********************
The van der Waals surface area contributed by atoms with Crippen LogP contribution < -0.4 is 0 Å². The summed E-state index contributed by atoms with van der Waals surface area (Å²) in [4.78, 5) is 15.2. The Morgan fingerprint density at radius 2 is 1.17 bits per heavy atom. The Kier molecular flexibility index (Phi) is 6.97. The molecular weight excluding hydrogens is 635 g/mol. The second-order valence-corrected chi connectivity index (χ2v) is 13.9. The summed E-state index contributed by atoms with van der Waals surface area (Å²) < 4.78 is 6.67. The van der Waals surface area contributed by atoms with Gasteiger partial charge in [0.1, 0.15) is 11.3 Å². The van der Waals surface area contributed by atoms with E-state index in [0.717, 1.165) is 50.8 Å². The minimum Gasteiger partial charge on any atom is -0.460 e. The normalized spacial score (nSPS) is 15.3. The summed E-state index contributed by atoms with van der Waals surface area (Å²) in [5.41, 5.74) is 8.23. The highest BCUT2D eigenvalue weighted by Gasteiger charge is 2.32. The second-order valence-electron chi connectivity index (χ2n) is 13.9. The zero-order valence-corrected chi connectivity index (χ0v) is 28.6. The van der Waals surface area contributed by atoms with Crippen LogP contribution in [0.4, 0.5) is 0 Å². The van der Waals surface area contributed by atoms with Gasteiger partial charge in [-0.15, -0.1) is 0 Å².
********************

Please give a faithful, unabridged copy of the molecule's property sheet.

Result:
The van der Waals surface area contributed by atoms with Crippen LogP contribution < -0.4 is 0 Å². The summed E-state index contributed by atoms with van der Waals surface area (Å²) in [4.78, 5) is 15.2. The Morgan fingerprint density at radius 2 is 1.17 bits per heavy atom. The Kier molecular flexibility index (Phi) is 6.97. The molecular weight excluding hydrogens is 635 g/mol. The second-order valence-corrected chi connectivity index (χ2v) is 13.9. The summed E-state index contributed by atoms with van der Waals surface area (Å²) < 4.78 is 6.67. The van der Waals surface area contributed by atoms with Gasteiger partial charge in [0.1, 0.15) is 11.3 Å². The van der Waals surface area contributed by atoms with E-state index in [0.717, 1.165) is 50.8 Å². The minimum Gasteiger partial charge on any atom is -0.460 e. The normalized spacial score (nSPS) is 15.3. The summed E-state index contributed by atoms with van der Waals surface area (Å²) in [5.41, 5.74) is 8.23. The highest BCUT2D eigenvalue weighted by Gasteiger charge is 2.32. The second-order valence-electron chi connectivity index (χ2n) is 13.9. The zero-order valence-corrected chi connectivity index (χ0v) is 28.6. The van der Waals surface area contributed by atoms with Crippen LogP contribution in [0.4, 0.5) is 0 Å². The van der Waals surface area contributed by atoms with Gasteiger partial charge in [-0.15, -0.1) is 0 Å².